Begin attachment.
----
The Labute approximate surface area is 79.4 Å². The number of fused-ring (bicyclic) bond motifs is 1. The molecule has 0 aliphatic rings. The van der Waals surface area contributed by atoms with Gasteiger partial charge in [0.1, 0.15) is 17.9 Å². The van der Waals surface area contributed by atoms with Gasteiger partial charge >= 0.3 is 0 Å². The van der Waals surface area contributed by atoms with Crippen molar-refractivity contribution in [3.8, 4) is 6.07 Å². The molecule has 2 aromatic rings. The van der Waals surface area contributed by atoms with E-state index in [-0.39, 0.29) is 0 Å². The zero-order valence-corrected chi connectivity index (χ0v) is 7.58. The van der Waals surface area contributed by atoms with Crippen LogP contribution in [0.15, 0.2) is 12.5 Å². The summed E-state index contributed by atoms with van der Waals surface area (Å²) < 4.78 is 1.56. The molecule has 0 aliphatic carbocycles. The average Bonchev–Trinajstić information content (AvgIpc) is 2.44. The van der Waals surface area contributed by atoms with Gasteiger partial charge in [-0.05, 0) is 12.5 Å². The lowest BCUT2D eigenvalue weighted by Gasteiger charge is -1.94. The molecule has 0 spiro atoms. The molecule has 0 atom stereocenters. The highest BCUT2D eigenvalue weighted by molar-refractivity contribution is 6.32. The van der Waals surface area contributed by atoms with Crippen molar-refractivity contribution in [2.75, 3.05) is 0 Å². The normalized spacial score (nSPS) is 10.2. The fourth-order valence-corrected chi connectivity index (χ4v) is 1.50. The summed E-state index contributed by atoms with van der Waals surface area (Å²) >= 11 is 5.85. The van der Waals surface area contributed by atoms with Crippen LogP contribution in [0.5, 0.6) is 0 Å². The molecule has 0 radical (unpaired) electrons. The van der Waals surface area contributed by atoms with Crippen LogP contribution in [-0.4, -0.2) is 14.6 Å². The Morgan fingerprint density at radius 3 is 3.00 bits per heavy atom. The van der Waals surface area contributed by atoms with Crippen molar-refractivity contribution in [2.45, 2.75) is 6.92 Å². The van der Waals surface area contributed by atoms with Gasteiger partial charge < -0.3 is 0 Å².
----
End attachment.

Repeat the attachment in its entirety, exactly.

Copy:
The Labute approximate surface area is 79.4 Å². The number of fused-ring (bicyclic) bond motifs is 1. The molecule has 0 aliphatic rings. The van der Waals surface area contributed by atoms with Gasteiger partial charge in [0.1, 0.15) is 17.9 Å². The van der Waals surface area contributed by atoms with Gasteiger partial charge >= 0.3 is 0 Å². The van der Waals surface area contributed by atoms with Crippen molar-refractivity contribution in [3.8, 4) is 6.07 Å². The molecule has 2 aromatic rings. The van der Waals surface area contributed by atoms with E-state index in [-0.39, 0.29) is 0 Å². The zero-order valence-corrected chi connectivity index (χ0v) is 7.58. The van der Waals surface area contributed by atoms with Crippen LogP contribution in [0.15, 0.2) is 12.5 Å². The summed E-state index contributed by atoms with van der Waals surface area (Å²) < 4.78 is 1.56. The molecule has 0 aliphatic carbocycles. The average Bonchev–Trinajstić information content (AvgIpc) is 2.44. The van der Waals surface area contributed by atoms with Gasteiger partial charge in [-0.05, 0) is 12.5 Å². The lowest BCUT2D eigenvalue weighted by Gasteiger charge is -1.94. The molecule has 0 spiro atoms. The molecule has 0 atom stereocenters. The highest BCUT2D eigenvalue weighted by molar-refractivity contribution is 6.32. The van der Waals surface area contributed by atoms with Crippen molar-refractivity contribution in [2.75, 3.05) is 0 Å². The normalized spacial score (nSPS) is 10.2. The fourth-order valence-corrected chi connectivity index (χ4v) is 1.50. The summed E-state index contributed by atoms with van der Waals surface area (Å²) >= 11 is 5.85. The van der Waals surface area contributed by atoms with Crippen LogP contribution in [0.5, 0.6) is 0 Å². The molecule has 0 radical (unpaired) electrons. The van der Waals surface area contributed by atoms with Crippen LogP contribution in [-0.4, -0.2) is 14.6 Å². The Morgan fingerprint density at radius 3 is 3.00 bits per heavy atom. The van der Waals surface area contributed by atoms with Crippen molar-refractivity contribution in [2.45, 2.75) is 6.92 Å². The van der Waals surface area contributed by atoms with Gasteiger partial charge < -0.3 is 0 Å².